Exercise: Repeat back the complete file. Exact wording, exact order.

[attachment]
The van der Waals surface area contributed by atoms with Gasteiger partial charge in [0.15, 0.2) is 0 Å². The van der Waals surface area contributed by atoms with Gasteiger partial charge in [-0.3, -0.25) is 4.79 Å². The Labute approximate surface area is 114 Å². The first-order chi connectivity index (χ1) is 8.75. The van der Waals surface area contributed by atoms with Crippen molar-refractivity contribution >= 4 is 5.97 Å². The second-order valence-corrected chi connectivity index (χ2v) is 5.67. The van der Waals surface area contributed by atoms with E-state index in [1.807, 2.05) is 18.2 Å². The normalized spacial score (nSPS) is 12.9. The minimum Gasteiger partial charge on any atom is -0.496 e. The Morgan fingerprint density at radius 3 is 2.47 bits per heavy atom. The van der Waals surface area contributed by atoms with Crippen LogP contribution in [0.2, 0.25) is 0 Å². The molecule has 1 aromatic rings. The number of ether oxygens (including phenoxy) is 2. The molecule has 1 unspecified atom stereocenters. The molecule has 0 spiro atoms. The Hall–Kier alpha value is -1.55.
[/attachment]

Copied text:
The van der Waals surface area contributed by atoms with Gasteiger partial charge in [0.15, 0.2) is 0 Å². The van der Waals surface area contributed by atoms with Gasteiger partial charge in [-0.3, -0.25) is 4.79 Å². The Labute approximate surface area is 114 Å². The first-order chi connectivity index (χ1) is 8.75. The van der Waals surface area contributed by atoms with Crippen molar-refractivity contribution >= 4 is 5.97 Å². The second-order valence-corrected chi connectivity index (χ2v) is 5.67. The van der Waals surface area contributed by atoms with E-state index in [1.807, 2.05) is 18.2 Å². The normalized spacial score (nSPS) is 12.9. The minimum Gasteiger partial charge on any atom is -0.496 e. The Morgan fingerprint density at radius 3 is 2.47 bits per heavy atom. The van der Waals surface area contributed by atoms with Crippen LogP contribution in [0.2, 0.25) is 0 Å². The molecule has 1 aromatic rings. The number of ether oxygens (including phenoxy) is 2. The molecule has 1 unspecified atom stereocenters. The molecule has 0 spiro atoms. The Hall–Kier alpha value is -1.55.